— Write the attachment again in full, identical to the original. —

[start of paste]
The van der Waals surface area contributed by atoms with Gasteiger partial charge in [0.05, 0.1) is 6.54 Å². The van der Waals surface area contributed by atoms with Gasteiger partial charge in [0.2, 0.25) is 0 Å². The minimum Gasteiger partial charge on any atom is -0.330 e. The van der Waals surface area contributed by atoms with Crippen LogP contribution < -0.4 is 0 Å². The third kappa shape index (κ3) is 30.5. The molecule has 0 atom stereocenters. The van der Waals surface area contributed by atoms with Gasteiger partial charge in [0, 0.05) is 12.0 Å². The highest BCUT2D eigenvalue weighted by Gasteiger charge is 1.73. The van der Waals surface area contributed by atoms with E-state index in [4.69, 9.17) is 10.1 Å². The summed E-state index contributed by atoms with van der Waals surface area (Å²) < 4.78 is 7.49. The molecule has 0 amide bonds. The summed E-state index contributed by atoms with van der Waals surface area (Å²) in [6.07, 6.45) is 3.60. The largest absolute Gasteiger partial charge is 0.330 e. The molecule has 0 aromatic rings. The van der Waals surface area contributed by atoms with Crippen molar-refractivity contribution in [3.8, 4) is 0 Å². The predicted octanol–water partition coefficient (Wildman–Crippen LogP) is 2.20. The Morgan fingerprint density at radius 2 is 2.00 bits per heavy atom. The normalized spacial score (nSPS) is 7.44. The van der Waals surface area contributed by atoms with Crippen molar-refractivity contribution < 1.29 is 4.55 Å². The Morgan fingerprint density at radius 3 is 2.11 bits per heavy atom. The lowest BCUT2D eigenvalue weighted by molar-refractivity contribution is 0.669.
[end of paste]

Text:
The van der Waals surface area contributed by atoms with Gasteiger partial charge in [0.05, 0.1) is 6.54 Å². The van der Waals surface area contributed by atoms with Gasteiger partial charge in [0.2, 0.25) is 0 Å². The minimum Gasteiger partial charge on any atom is -0.330 e. The van der Waals surface area contributed by atoms with Crippen LogP contribution < -0.4 is 0 Å². The third kappa shape index (κ3) is 30.5. The molecule has 0 atom stereocenters. The van der Waals surface area contributed by atoms with Gasteiger partial charge in [0, 0.05) is 12.0 Å². The highest BCUT2D eigenvalue weighted by Gasteiger charge is 1.73. The van der Waals surface area contributed by atoms with E-state index in [4.69, 9.17) is 10.1 Å². The summed E-state index contributed by atoms with van der Waals surface area (Å²) < 4.78 is 7.49. The molecule has 0 amide bonds. The summed E-state index contributed by atoms with van der Waals surface area (Å²) in [6.07, 6.45) is 3.60. The largest absolute Gasteiger partial charge is 0.330 e. The molecule has 0 aromatic rings. The van der Waals surface area contributed by atoms with Crippen molar-refractivity contribution in [3.8, 4) is 0 Å². The predicted octanol–water partition coefficient (Wildman–Crippen LogP) is 2.20. The Morgan fingerprint density at radius 2 is 2.00 bits per heavy atom. The normalized spacial score (nSPS) is 7.44. The van der Waals surface area contributed by atoms with Crippen molar-refractivity contribution < 1.29 is 4.55 Å². The Morgan fingerprint density at radius 3 is 2.11 bits per heavy atom. The lowest BCUT2D eigenvalue weighted by molar-refractivity contribution is 0.669.